By M. Caroline Riser
Edited by Jonathan Battaglia
Jerry Pera had always believed in the paranormal, but it wasn't until he saw an apparition of his best friend, who was killed by a roadside bomb in Iraq, that he decided to join a paranormal investigation team.
Jill Miller of Prosperity, who met Pera when he attended recruiting school at Fort Jackson, was itching to start a paranormal group after ghostly encounters of her own. Together they formed A-Team Paranormal Investigations, now up to seven ghost hunters from throughout the country under the slogan "You deserve peace of mind."
Miller, who recently resigned as a corporate background investigator, said A-Team's members have "a passion for the paranormal."
When she was 7, Miller said she encountered a spirit of her deceased grandmother in the kitchen at her grandmother's Newberry home.
"We want to help others because we didn't have anyone to call on," she said.
Miller said the A-team works for free and that its members are not interested in recognition. Each member pays for gas, meals and lodging during investigations.
"When families call you and their child won't sleep in their bed, it feels good to go and catch that evidence to find out what it is," Miller said.
Robert Smith called the A-Team in early March after hearing unexplained noises in his Ridgeville home.
"They really know what they're doing," Smith said. "The things they found were extremely shocking, but things are better now."
Smith said Angela Middleton, the team's psychic, communicated with spirits about personal family stories that only he and his wife knew about.
Miller said the team always invites one person from the home to join the investigations, which take place on weekends and last three to six hours.
"We want them to experience it themselves, and they are who the spirits are used to seeing," she said.
Miller said the team uses audio recorders and video cameras as well as electromagnetic frequency detectors to identify high-energy spirits. Noncontact thermometers measure temperature drops and spikes, which Miller said could mean spirits are present.
The team's most unusual find has been what Pera said is a full-body apparition caught on camera at an inn in Savannah, Ga.
Miller said movies and books are increasing interest in the paranormal, but Barry Markovsky, University of South Carolina sociology professor, said people's social nature attracts them too.
"If you're undecided about believing and you're surrounded by best friends who are really supportive and are true believers, chances are you're going to be influenced by them," said Markovsky, who teaches a paranormal psychology class.
The A-Team uses Middleton, of Columbia, to communicate with spirits.
"If I'm there, anything that wants to talk will come and talk to me," Middleton said.
Her son Charles accompanies the team, and Middleton said if she gets "too far in" when communicating with spirits, Charles brings her back to reality by speaking their code word, "bubblegum."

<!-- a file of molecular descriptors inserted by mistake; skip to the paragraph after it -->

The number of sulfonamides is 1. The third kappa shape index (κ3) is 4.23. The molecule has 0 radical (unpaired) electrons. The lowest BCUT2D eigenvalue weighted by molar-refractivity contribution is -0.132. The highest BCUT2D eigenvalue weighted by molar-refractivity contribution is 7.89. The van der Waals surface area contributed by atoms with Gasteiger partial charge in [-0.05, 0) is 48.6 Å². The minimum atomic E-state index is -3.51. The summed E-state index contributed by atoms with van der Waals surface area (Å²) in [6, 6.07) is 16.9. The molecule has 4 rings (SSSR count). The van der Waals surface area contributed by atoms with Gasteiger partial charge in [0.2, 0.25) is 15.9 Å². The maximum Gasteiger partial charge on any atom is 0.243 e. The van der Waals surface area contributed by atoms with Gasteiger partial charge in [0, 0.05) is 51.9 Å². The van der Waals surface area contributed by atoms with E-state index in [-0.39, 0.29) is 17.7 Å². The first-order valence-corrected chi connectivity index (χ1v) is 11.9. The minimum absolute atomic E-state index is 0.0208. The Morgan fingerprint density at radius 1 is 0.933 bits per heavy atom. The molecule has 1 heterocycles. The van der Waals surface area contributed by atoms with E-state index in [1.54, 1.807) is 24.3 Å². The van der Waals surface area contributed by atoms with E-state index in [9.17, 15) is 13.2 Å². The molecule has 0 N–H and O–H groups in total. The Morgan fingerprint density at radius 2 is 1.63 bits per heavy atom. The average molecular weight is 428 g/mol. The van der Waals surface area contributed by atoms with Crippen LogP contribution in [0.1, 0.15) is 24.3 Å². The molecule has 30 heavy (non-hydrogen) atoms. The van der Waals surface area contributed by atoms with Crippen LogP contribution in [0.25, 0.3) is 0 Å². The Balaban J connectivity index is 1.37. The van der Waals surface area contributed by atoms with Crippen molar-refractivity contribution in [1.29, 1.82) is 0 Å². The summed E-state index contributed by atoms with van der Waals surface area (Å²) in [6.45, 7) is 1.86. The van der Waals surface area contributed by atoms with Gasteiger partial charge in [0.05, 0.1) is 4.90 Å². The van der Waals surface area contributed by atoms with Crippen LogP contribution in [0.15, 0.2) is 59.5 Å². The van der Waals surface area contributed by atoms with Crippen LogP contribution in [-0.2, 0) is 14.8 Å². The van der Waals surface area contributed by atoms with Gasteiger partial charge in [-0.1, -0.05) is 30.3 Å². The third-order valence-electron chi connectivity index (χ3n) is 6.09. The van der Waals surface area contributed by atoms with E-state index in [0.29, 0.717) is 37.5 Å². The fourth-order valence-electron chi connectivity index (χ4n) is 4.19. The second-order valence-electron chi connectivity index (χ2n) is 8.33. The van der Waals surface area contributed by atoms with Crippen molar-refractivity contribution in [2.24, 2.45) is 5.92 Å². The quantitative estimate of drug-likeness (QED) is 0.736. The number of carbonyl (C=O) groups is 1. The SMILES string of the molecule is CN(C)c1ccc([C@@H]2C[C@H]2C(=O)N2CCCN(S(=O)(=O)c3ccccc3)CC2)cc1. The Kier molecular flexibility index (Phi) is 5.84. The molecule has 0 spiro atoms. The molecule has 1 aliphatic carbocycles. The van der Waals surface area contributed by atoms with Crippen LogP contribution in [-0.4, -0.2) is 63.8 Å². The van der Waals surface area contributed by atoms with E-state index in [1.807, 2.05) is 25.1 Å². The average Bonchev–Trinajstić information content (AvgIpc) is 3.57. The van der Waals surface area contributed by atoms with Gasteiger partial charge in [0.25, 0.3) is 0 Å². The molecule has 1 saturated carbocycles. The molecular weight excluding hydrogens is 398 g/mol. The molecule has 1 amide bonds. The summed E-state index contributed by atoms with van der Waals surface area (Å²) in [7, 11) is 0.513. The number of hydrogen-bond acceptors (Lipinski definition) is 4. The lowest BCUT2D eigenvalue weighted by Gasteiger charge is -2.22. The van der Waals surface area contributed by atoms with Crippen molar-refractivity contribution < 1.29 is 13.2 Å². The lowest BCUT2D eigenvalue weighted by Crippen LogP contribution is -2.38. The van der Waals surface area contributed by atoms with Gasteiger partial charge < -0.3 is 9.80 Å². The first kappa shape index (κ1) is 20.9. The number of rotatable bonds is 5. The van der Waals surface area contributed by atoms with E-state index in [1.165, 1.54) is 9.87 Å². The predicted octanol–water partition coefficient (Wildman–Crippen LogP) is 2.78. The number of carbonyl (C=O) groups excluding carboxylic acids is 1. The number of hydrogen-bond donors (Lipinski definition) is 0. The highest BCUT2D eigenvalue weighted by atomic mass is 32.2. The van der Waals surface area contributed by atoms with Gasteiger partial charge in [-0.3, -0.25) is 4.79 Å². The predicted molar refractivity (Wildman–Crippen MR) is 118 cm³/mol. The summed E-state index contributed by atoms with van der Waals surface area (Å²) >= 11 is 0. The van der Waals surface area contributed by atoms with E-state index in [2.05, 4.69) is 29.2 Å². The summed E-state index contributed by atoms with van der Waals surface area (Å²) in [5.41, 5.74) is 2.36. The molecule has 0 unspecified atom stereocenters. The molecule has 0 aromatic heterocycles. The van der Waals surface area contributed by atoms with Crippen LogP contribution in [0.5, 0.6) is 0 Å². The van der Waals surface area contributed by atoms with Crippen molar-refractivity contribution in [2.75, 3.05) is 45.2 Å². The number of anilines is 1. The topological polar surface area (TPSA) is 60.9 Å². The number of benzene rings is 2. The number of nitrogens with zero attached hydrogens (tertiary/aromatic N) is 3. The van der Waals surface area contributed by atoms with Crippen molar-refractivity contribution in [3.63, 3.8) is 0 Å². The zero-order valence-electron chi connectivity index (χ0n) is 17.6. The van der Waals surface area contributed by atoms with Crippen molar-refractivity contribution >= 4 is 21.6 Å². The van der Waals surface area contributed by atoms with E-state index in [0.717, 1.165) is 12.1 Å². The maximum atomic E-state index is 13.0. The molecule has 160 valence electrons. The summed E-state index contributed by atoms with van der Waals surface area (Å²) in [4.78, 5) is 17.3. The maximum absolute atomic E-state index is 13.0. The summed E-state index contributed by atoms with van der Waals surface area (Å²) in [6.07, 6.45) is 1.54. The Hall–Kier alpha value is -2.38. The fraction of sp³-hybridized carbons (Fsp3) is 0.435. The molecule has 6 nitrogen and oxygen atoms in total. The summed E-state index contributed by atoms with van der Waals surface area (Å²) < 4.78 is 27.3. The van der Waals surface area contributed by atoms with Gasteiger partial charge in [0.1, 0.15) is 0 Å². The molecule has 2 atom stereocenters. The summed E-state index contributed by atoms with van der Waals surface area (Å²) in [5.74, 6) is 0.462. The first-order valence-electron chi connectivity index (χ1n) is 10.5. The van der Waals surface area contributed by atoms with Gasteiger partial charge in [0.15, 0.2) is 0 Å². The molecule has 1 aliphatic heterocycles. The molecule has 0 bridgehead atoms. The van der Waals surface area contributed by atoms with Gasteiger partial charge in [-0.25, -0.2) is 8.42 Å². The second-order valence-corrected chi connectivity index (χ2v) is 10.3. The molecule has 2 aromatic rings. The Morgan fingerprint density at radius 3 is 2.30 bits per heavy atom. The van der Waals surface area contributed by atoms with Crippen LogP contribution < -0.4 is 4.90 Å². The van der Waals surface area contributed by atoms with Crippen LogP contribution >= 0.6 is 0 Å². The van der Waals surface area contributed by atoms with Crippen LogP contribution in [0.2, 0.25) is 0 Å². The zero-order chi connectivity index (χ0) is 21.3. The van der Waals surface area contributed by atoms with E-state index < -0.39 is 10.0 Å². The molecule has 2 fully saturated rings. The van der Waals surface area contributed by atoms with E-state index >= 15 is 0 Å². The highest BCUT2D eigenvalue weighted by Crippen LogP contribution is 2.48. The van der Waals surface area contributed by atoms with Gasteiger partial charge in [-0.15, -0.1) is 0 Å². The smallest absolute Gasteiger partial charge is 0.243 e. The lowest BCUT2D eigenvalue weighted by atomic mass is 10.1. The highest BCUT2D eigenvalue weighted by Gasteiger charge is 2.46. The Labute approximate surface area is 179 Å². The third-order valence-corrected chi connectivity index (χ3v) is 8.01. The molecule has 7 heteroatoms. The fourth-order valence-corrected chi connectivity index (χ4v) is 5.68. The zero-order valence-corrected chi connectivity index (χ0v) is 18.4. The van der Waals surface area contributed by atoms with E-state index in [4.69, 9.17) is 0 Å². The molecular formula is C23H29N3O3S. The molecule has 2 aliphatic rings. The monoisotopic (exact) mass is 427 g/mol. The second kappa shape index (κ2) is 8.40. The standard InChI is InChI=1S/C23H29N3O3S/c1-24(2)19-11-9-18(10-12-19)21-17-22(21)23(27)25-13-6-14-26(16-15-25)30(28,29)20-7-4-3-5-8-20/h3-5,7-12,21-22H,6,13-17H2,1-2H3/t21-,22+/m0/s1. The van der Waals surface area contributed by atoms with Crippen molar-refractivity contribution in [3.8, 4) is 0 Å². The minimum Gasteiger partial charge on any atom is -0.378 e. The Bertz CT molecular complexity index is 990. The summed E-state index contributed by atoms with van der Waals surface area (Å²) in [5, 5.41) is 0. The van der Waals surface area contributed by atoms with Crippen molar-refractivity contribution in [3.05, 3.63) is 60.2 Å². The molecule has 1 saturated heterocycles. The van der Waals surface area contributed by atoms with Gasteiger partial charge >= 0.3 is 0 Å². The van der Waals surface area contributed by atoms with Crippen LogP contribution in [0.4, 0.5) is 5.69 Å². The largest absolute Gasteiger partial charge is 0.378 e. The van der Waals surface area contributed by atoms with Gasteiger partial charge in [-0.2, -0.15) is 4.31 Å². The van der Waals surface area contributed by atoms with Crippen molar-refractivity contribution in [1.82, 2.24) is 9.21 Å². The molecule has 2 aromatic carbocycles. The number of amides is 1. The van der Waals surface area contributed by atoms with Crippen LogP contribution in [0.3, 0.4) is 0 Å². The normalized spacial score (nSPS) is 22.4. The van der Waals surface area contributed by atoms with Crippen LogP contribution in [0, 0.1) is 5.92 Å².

Miller said she and Pera find out everything they can by initially walking through a scene.
"Then Angela does a walk through, and she helps tell us where we're going to catch activity. It never fails, that's where we get the evidence, where she tells us to set it up," Miller said.
Bob and Chasity Manville of Leesville were skeptics when they joined the A-team in 2011 to learn more about the paranormal. Chasity said she became a believer after her first investigation. Bob says he frequently heard unexplained voices at a friend's house as a teen.
"You're like, did I really hear that? But with the stuff we've seen and heard, I can't be a skeptic," he said.
Andy Evans, now a team member, scheduled an investigation after hearing voices and footsteps in his Batesburg home.
"Moving into a house that has all this going on, it sort of made me into a believer, and now I wanted to learn more about it," Evans said.
The A-Team members say they know of over 20 investigative teams in South Carolina. Elliott Davis, the owner of one of them, Sumter Ghost Finders, says he is hesitant to hold investigations because clients often "find things they don't want to find."
"Most people just run out and do the investigation, but I'm going to give you a talk first to try and discourage you from having an investigation. I'd say just leave it alone unless it bothers you," Davis said.
Miller said finding evidence is key.
"If it doesn't show up on video, and you can't hear it on audio, it didn't happen," she said.
Following an investigation, the team gathers at Miller and Pera's Prosperity home to review evidence, 35 to 40 hours' worth. The team is firm that no matter the results, nothing is certain.
"Anything that's not normal is paranormal, but we won't ever really know what's going on until we're gone unfortunately, and then we may not even know," Miller said.
Markovsky, a skeptic, nonetheless said he's surprised more people don't believe in spirits. He predicts that unexplained events will keep groups like the A-Team busy.
"Our brains are wired to find patterns in our environment," he said. "You combine that pattern-seeking tendency with cultural factors or religious factors for instance that say our souls will live forever, and it makes sense."